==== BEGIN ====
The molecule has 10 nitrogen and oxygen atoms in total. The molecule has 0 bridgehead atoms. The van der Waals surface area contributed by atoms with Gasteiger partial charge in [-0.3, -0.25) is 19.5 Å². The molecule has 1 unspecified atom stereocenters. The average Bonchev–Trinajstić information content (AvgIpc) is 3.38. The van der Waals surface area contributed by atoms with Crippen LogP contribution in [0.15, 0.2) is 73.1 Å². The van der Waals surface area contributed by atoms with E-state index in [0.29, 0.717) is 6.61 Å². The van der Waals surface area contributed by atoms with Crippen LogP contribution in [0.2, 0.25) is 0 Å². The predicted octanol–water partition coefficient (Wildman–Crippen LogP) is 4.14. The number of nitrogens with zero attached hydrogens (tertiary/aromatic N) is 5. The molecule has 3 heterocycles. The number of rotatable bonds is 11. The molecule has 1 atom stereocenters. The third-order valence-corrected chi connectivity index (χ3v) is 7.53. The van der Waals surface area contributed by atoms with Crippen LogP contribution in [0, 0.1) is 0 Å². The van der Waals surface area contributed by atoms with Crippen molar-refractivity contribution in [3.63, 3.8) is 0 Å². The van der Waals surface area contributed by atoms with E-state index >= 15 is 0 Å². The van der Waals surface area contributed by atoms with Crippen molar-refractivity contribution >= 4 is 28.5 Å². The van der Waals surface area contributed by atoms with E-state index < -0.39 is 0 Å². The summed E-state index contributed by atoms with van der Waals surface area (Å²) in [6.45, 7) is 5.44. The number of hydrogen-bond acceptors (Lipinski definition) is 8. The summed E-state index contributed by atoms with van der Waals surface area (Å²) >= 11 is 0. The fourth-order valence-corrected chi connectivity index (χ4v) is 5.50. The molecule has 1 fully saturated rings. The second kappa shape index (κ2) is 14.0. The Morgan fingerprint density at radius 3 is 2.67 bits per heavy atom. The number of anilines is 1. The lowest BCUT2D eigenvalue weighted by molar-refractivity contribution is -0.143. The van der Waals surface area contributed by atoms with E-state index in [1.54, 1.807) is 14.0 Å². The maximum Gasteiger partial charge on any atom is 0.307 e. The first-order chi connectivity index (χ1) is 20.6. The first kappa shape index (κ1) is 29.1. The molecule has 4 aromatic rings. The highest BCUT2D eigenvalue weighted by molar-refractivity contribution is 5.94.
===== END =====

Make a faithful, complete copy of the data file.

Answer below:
The molecule has 10 nitrogen and oxygen atoms in total. The molecule has 0 bridgehead atoms. The van der Waals surface area contributed by atoms with Gasteiger partial charge in [-0.3, -0.25) is 19.5 Å². The molecule has 1 unspecified atom stereocenters. The average Bonchev–Trinajstić information content (AvgIpc) is 3.38. The van der Waals surface area contributed by atoms with Crippen LogP contribution in [0.15, 0.2) is 73.1 Å². The van der Waals surface area contributed by atoms with E-state index in [0.29, 0.717) is 6.61 Å². The van der Waals surface area contributed by atoms with Crippen LogP contribution in [0.2, 0.25) is 0 Å². The predicted octanol–water partition coefficient (Wildman–Crippen LogP) is 4.14. The number of nitrogens with zero attached hydrogens (tertiary/aromatic N) is 5. The molecule has 3 heterocycles. The number of rotatable bonds is 11. The molecule has 1 atom stereocenters. The third-order valence-corrected chi connectivity index (χ3v) is 7.53. The van der Waals surface area contributed by atoms with Crippen LogP contribution in [0, 0.1) is 0 Å². The van der Waals surface area contributed by atoms with Crippen molar-refractivity contribution in [3.63, 3.8) is 0 Å². The van der Waals surface area contributed by atoms with E-state index >= 15 is 0 Å². The van der Waals surface area contributed by atoms with Crippen molar-refractivity contribution >= 4 is 28.5 Å². The van der Waals surface area contributed by atoms with E-state index < -0.39 is 0 Å². The summed E-state index contributed by atoms with van der Waals surface area (Å²) in [6.45, 7) is 5.44. The number of hydrogen-bond acceptors (Lipinski definition) is 8. The summed E-state index contributed by atoms with van der Waals surface area (Å²) >= 11 is 0. The fourth-order valence-corrected chi connectivity index (χ4v) is 5.50. The molecule has 1 fully saturated rings. The second kappa shape index (κ2) is 14.0. The Morgan fingerprint density at radius 3 is 2.67 bits per heavy atom. The number of anilines is 1. The lowest BCUT2D eigenvalue weighted by molar-refractivity contribution is -0.143. The van der Waals surface area contributed by atoms with E-state index in [1.54, 1.807) is 14.0 Å². The maximum Gasteiger partial charge on any atom is 0.307 e. The first-order chi connectivity index (χ1) is 20.6. The first kappa shape index (κ1) is 29.1. The molecule has 4 aromatic rings. The highest BCUT2D eigenvalue weighted by molar-refractivity contribution is 5.94.